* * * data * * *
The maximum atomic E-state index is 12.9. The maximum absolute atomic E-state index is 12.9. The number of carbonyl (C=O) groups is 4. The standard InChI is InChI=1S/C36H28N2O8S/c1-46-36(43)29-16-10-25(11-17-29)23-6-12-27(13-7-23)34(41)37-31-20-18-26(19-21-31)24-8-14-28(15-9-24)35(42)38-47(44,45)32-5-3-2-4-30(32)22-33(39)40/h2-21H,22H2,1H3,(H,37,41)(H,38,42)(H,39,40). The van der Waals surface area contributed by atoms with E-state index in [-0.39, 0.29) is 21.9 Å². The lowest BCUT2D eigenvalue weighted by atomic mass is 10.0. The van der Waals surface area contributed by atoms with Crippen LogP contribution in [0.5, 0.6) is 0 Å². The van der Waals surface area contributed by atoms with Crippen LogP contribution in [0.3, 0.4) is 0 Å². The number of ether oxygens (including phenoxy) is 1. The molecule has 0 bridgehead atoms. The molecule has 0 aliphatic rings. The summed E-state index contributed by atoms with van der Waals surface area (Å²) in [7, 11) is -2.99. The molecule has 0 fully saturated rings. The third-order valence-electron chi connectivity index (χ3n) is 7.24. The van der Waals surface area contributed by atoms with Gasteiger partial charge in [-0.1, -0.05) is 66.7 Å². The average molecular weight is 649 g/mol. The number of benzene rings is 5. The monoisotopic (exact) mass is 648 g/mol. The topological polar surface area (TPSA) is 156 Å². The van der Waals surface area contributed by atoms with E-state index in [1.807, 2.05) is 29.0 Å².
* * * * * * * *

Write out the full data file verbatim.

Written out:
The maximum atomic E-state index is 12.9. The maximum absolute atomic E-state index is 12.9. The number of carbonyl (C=O) groups is 4. The standard InChI is InChI=1S/C36H28N2O8S/c1-46-36(43)29-16-10-25(11-17-29)23-6-12-27(13-7-23)34(41)37-31-20-18-26(19-21-31)24-8-14-28(15-9-24)35(42)38-47(44,45)32-5-3-2-4-30(32)22-33(39)40/h2-21H,22H2,1H3,(H,37,41)(H,38,42)(H,39,40). The van der Waals surface area contributed by atoms with E-state index in [-0.39, 0.29) is 21.9 Å². The lowest BCUT2D eigenvalue weighted by atomic mass is 10.0. The van der Waals surface area contributed by atoms with Crippen LogP contribution in [0.5, 0.6) is 0 Å². The van der Waals surface area contributed by atoms with Crippen LogP contribution in [0.3, 0.4) is 0 Å². The number of ether oxygens (including phenoxy) is 1. The molecule has 0 bridgehead atoms. The molecule has 0 aliphatic rings. The summed E-state index contributed by atoms with van der Waals surface area (Å²) in [7, 11) is -2.99. The molecule has 0 fully saturated rings. The third-order valence-electron chi connectivity index (χ3n) is 7.24. The van der Waals surface area contributed by atoms with Gasteiger partial charge in [-0.1, -0.05) is 66.7 Å². The average molecular weight is 649 g/mol. The number of benzene rings is 5. The monoisotopic (exact) mass is 648 g/mol. The topological polar surface area (TPSA) is 156 Å². The van der Waals surface area contributed by atoms with E-state index in [1.807, 2.05) is 29.0 Å².